In no way was I doing this alone either. I had help from my sister, brother, dad, the state of California, the Alzheimer’s Association, the homeless and business owners in Guerneville, and support from many amazing friends whenever I needed it. Frankly, it never seemed enough. It’s a burden to be shared both economically, physically and emotionally. It’s nearly impossible to focus more than 50 percent on one person, independent of how valuable we perceive our time, our life, or the families we made vs. the families that made us.
Standing from my current perspective and looking back, I can share a sense of serenity from letting go of all the details of my life that I found important when this journey began. Ironically it comes at a time when I could begin to pursue them all again. In all honesty, none of those things matter to me anymore. Those details now seem foreign to me, as if they were part of some other person’s life
I believe this disease, along with the multitudes of other forms of dementia, is going to run rampant through our society over the next 20 years. I worry that perhaps the messages we have internalized from living in this country will leave most of us woefully unprepared to recalibrate our lives around caregiving for our parents. As if somehow it is their fault – because it absolutely is not their fault. And if they have planned enough to not present a financial burden, they will still need to feel loved and not forgotten.
There is a lot of shame that comes with being diagnosed with dementia that could be mitigated to some extent with a conversation, letting your parents and loved ones know that you have their back should they be so unlucky to get the diagnosis or simply begin to feel like their memory is slipping. Dropping any statements that start with “do you remember when” is probably a good practice to get in now. There are other ways to talk about the past.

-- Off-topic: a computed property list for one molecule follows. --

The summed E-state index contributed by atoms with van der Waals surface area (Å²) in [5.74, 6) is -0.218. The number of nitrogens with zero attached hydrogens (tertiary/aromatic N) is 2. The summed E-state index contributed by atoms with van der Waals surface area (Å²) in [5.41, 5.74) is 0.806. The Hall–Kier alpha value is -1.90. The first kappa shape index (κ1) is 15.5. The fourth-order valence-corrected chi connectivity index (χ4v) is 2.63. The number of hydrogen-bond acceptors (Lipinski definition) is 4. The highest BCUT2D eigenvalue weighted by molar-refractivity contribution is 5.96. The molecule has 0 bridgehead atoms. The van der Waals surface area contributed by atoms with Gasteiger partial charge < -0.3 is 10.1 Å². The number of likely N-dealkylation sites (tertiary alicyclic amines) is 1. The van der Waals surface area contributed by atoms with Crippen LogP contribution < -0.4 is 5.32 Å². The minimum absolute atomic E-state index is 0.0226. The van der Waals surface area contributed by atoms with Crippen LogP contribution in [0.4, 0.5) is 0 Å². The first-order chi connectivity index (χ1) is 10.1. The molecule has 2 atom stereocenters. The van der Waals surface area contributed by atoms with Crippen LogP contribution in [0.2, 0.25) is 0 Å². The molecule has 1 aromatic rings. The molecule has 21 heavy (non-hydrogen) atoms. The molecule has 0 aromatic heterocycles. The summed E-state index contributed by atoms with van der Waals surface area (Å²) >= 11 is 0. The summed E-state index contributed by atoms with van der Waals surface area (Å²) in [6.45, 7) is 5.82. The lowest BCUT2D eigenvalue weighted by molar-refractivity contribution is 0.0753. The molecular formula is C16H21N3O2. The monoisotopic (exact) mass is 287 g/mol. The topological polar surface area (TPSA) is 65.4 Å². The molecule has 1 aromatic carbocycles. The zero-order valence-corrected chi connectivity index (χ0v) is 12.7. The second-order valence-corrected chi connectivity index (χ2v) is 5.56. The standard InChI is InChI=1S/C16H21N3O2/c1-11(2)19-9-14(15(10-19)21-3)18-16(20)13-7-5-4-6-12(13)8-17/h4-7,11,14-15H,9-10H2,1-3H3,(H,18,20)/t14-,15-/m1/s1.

I have spent most of the last three weeks at my mom’s nursing home either at her bedside or handing our hugs and “I love you’s” to the staff and other residents. It’s not because I think I am the greatest person ever, but because it is what the situation requires. The residents are mostly forgotten people who feel forgotten. I’m pretty sure we visit animal shelters (but without the intent to adopt a new pet) more frequently than nursing homes. “Thanks, I really needed that,” is the most common response I get from the hugs. It’s impossible now for me to be in my mom’s facility and not act with utter kindness and compassion. It’s almost as if it is out of my control.
Instead of becoming the world’s most bitter person, untrusting and feeling like most people are manipulative and self-centered, I made the choice to forgive everyone I thought should have done more than they did. Holding onto the impact of others’ decisions on my own life was making me resent everything and mostly everyone. And that is just not my nature. I gave this disease everything I had to give and then I gave it some more. What I have begun to get back means more to me than anything I gave up. I have gained self-knowledge of what is actually important to me: love, compassion, trust and forgiveness.
As my reserve tanks of caregiving capacity slowly refill, it has become clear to me that supporting other caregivers on their own journeys will be a major focus of my life going forward. It is the experience I know the most intimately. There are no perfect caregivers, no manual on how to do it “right,” just people rallying for their families however they can. This is the glue, as I see it, that holds us all together as human beings. I am here for all of you now. The experience of letting go of the aspects of my life I previously defined as important to me has made me a better version of myself. I am here now, in whatever way I can be of use.